It used to drive my ex-husband insane when I would turn the house upside on Sunday. His viewpoint was that it was a day of rest; a day to sit around and tinker with his hobbies and do nothing of consequence outside of his perimeter.

Me on the other hand sees it as a day to become reborn. The intensity of my week left no time for cleaning, personal organizing and getting back in touch with what I’m doing and why.

I haven’t changed.

This morning I woke up late because I could. Next thing coffee. The first thing my partner says to me when I’m standing in front of the coffee pot is “what would you like for dinner”?

I want coffee.

He wants to know what to take out of the congested freezer. I tell him I don’t care (mild panic hit me after the words stumbled out). He’s now hidden chicken and steak in the microwave so the cats don’t wander off with it while we’re not looking. His next statement (all this is happening within 3 minutes) is “we need groceries, what should I pick up”? He sees that I’m at a loss for words and tells me to write a list.

He soon leaves the home worried about his emotional safety.

Two cups of coffee later, fed the birds, sorted out my desk, returned client emails I settle into listening to a motivational speaker. Treadmill time, clean out the litter box and prep for laundry.

Feeling inspired; I look in the fridge.

My partner Gary is a great fan of regular weekly trips to the grocery store. I’m a firm believer in going based on need. He keeps cramming the fridge full of stuff we may or may not consume. He’ll buy food that requires preparation, a seemingly harmless activity. It makes me nervous. I work crazy hours. If I come home at 8pm I don’t want to cook nor do I want a sit down dinner. I feel like an abusive wifey. He’s pretty good about eating frozen pizza for dinner.

He does not clean out the fridge. I mention it at times and he changes the subject or wanders off. Is this a guy thing? It is he who stuffs it full of things I would not eat so I’m of the opinion that he should remove it when it’s deceased. The unopened bottle of Cheez Whiz was dated May 2015.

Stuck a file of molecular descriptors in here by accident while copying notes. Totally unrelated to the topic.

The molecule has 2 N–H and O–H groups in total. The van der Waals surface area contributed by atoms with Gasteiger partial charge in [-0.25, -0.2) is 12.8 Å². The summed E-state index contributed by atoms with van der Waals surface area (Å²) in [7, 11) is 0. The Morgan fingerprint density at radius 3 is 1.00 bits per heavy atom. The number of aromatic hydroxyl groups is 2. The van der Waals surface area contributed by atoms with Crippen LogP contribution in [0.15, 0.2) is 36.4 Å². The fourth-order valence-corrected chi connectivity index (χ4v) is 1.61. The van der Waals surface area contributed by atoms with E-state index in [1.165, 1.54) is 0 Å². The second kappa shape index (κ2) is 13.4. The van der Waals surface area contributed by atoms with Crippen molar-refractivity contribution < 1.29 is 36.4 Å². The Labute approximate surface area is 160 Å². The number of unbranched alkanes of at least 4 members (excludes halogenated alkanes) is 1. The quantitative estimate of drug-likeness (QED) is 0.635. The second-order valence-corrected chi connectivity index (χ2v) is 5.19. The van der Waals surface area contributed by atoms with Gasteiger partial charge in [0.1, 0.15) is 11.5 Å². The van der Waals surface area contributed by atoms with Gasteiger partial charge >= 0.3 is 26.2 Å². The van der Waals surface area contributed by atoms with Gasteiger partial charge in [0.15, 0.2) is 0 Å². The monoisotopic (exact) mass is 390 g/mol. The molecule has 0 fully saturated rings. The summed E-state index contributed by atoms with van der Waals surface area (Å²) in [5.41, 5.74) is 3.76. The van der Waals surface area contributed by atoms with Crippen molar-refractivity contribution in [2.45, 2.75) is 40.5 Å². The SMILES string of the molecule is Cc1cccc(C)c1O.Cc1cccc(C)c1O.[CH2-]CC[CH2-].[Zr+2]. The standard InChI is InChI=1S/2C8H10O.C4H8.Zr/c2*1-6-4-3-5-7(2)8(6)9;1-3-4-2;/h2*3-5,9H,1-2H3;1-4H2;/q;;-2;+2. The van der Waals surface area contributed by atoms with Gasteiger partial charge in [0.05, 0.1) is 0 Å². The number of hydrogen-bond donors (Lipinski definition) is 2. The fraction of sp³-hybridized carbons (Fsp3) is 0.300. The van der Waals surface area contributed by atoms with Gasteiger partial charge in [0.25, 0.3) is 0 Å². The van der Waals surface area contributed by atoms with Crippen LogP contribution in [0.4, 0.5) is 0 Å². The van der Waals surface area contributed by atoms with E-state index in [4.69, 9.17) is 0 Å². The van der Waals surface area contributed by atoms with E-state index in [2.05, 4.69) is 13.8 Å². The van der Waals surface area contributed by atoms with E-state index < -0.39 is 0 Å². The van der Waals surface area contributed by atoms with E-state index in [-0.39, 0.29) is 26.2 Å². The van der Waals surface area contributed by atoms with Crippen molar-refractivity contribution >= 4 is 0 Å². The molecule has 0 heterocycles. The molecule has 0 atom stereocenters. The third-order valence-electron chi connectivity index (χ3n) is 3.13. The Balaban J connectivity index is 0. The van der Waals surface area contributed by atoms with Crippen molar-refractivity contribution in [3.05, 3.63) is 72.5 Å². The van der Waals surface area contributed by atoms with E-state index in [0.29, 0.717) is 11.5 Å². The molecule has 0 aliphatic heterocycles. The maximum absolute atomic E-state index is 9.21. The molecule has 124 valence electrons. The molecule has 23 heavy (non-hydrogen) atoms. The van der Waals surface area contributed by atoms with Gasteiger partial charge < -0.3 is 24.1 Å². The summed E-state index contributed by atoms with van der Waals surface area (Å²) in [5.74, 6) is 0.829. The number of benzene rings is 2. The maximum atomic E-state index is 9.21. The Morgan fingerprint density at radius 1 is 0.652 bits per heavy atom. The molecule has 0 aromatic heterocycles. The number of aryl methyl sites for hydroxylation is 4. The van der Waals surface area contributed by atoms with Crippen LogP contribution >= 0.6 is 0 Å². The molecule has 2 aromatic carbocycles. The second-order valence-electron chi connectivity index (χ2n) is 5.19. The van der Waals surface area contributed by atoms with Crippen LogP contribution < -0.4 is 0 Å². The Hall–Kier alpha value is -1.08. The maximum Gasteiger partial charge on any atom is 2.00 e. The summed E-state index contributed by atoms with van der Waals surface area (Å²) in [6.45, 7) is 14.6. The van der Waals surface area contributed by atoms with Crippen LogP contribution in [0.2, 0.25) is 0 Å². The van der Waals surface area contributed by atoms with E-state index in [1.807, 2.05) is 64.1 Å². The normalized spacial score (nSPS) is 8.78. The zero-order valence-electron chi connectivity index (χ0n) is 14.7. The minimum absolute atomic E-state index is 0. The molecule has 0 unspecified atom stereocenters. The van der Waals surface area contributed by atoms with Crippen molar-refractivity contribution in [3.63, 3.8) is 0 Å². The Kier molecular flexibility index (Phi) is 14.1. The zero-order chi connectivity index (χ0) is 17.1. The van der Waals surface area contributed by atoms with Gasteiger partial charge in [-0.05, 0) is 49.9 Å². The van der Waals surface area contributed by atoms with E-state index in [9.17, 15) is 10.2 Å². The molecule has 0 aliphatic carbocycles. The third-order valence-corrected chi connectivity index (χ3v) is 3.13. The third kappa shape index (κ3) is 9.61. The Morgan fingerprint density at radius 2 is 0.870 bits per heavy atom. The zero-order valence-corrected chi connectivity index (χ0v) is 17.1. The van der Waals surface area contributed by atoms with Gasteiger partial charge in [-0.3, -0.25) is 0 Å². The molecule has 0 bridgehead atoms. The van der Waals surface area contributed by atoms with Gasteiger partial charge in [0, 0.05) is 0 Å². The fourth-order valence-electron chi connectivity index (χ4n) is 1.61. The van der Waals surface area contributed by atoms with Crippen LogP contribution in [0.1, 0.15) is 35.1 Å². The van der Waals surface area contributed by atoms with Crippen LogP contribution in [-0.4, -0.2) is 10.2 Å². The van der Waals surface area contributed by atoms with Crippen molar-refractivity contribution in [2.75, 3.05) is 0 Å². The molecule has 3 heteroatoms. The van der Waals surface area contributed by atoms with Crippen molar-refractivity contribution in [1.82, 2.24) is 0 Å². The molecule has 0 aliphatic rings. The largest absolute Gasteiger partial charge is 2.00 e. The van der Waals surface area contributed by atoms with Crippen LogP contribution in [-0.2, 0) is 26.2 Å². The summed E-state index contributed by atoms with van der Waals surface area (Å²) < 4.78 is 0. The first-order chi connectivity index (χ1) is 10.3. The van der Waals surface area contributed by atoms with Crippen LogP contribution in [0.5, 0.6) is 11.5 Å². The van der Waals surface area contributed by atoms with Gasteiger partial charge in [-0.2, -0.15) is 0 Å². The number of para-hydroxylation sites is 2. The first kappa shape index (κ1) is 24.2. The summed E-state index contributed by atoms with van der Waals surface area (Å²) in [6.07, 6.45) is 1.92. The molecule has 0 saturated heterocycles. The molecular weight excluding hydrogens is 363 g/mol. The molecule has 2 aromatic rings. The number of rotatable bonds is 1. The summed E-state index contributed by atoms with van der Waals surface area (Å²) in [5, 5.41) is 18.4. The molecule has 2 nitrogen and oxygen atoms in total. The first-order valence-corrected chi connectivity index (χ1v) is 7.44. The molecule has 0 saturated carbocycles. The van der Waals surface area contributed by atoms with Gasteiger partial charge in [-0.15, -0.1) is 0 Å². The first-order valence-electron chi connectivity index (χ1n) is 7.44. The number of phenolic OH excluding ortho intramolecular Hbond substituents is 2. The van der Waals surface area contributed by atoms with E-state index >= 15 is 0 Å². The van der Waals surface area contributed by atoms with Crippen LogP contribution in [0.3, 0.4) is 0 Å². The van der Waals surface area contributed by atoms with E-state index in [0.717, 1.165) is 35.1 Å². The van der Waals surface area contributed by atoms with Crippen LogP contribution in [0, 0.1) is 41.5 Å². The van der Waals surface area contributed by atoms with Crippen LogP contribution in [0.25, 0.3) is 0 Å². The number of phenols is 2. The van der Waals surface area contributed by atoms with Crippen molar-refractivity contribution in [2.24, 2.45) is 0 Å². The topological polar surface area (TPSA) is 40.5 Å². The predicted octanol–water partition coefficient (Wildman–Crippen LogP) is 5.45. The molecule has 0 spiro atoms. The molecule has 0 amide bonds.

As you can see by the full contents of our compost bin I was yet again the brave one who popped those lids and scooped out the gross and green goop into its open mouth. I feel cleansed. I still haven’t made a grocery list. I’d rather it stay empty and rest. After all it is Sunday.

Have a beautiful day, your way


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As a REALTOR® you would think I am a firm believer in home owners listing their home. That actually isn't true.

I have a great love of the before and after. When I'm showing homes to buyers I spend time with them helping them see what a property could be rather than what it currently is. There are so many properties with "good bones" in the Annapolis Valley; it's a sin to see them inch closer to obsolesence with neglect.

This year we are seeing our market shift from a buyers market in 2016 and half of 2017 to a full blown sellers market. Inventory is low, buyers are plenty and competing offers are common. What's going on?

We live in a province of abundance seen from the eyes of retirees, pre-retirees and young people who can't afford the larger markets in Toronto and Vancouver. While our economny doens't support high income it is bountiful in beauty, low crime, fertile soil and affordable housing for many.

Seniors in particular at the moment are finding they either don't want to leave their home or have no where to go. The rental market is ever shrinking in part due to the population shift and the attractive profitability of the AIRBNB opportunity.

The Canadian Home Builders Association has an informative website on where to start to renovate your home and make it work for you going forward. 

Here is the link:

If affordability is your first concern, sit down with your bank and discuss your options. 

The hardest part about any change whether it is listing your home or renovating is starting the process. 


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Naturally my vantage point of this topic is from my perspective. That being said I have asked clients their opinion.

What do you look for in a real estate agent? The most common answer is "the one with the most signs up". That makes sense. Pick the popular one, the busiest agent in the area. They must be doing something right. Absolutely! The second response, and often the first, is "I ask around and get a referral". 

When I'm on a listing interview I try to explain to potential sellers the following:

1. You and your agent will be having a relationship during this process. Start by selecting one that you feel comfortable with and that you believe will offer the best service.

2. Next, check references. 

3. Are they taking the time to explain the process?

4. Did they do a written evaluation of your home showing how they arrived at a listing price?

5. What do they offer? 

6. Check out their website and social media pages.

If you are listing your home on the MLS® service and your agent advertises using the DDF services as well, your home is exposed to the entire world online. There's no magic to this; except in the presentation.

Here is where you can differentiate between agents. Do they have a plan for getting your house market ready? Are they using professional photography? What is their marketing plan?